Suffolk among ‘Top 100’
Published 7:54 pm Monday, July 12, 2010
Suffolk has been named one of the top 100 small cities to live in by Money magazine.
Comparing cities across the nation in 37 different criteria, the magazine has ranked Suffolk 91st out of the top 100 small cities in America in which to live.
The only other Hampton Roads city to make the list was Chesapeake, which was ranked 85th. Also in Virginia, Centerville (30th) and Alexandria (47th) made the list.
Suffolk officials were unsurprised by the recognition of Suffolk as a desirable place to live, but they were glad of the chance for the rest of the nation to learn more about the city.
“We’re glad we’re able to share that news nationwide,” Director of Economic Development Kevin Hughes said Monday. “This puts us on the map nationwide, so other people get to know it as well.”
On its website, Money briefly describes Suffolk’s Peanut Festival and points out the recreational opportunities that include fishing and canoeing on Suffolk’s lakes and to the Great Dismal Swamp. There also is a brief mention of the city’s restaurants.
The magazine compared statistics from 746 U.S. cities with a population of 50,000 to 300,000 to make its rankings. Then, it sent staffers to the top 30 cities on the list to interview residents, and assess traffic, parks and other community resources.
Suffolk spokesperson Debbie George said Monday that city officials had been contacted several weeks ago by Money staffers and were told that they were being considered among the top “several hundred” small American cities. The magazine’s editors sought more information on a variety of topics, as well as some photos that represented life in Suffolk, she said.
Suffolk, as it turns out, lags behind the “best-places average” in many of the criteria that were examined. Math and reading test scores in the city, for example, fall below the state average, whereas students in the average “best city” in Money’s survey scored nearly 23 percentage points higher than their state’s average.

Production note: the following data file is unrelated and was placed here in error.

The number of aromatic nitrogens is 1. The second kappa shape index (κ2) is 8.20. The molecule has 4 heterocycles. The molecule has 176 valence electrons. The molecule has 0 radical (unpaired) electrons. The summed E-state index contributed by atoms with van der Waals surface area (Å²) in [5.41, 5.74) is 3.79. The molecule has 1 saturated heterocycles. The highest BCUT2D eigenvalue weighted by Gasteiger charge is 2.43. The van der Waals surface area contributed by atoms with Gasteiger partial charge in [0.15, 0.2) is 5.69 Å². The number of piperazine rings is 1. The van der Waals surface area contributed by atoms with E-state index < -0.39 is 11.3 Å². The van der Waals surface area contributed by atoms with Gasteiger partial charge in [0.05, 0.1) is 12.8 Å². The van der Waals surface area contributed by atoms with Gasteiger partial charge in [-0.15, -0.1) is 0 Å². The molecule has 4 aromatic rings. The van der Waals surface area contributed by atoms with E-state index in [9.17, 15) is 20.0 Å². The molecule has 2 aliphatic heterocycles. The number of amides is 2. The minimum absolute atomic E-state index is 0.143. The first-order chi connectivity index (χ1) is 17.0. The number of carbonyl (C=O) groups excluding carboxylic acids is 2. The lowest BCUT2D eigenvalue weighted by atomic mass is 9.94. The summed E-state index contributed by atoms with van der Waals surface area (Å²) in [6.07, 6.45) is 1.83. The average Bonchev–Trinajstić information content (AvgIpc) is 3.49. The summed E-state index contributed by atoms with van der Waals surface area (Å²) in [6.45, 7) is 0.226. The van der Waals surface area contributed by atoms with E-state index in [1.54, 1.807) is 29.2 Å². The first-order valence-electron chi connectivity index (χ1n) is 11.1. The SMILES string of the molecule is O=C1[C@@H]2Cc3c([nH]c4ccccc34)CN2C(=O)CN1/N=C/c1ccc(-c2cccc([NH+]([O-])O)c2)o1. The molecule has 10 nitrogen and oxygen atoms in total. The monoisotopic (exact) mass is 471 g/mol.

Quality of life measurements were also unfavorable, with Suffolk reporting more transportation problems and crime, as well as fewer days with clear air.
One area where Suffolk excelled, however, was in job creation, having posted more than 25 percent job growth since 2000, nearly 10 percentage points better than the average of the “best cities.”
City officials believe the work they’ve done on diversifying the city’s employment base has paid dividends in job growth.
“I think it really comes down to the diversity of product,” Hughes said. “We’re not a city who only has one industry, and you either depend on them doing well or not. It’s one of the things we really try to focus on as a government. It also helps the city get through a tough recession.”
Leading the list of America’s top 100 small cities is Eden Prairie, Minn., population 64,000. With major employers including trucking company C.H. Robinson, hearing-aid manufacturer Starkey Labs and the Minnesota Vikings’ main office and practice facility, Eden Prairie boasts an unemployment rate of just 5.1 percent, according to Money.
The magazine also points to 17 lakes that are used for swimming and ice skating, as well as town parks with 125 miles of running, hiking and biking trails, as contributors to the city’s top ranking.
The list is set for publication in the magazine’s August edition. It is available online at http://money.cnn.com/magazines/moneymag/bplive/2010/index.html.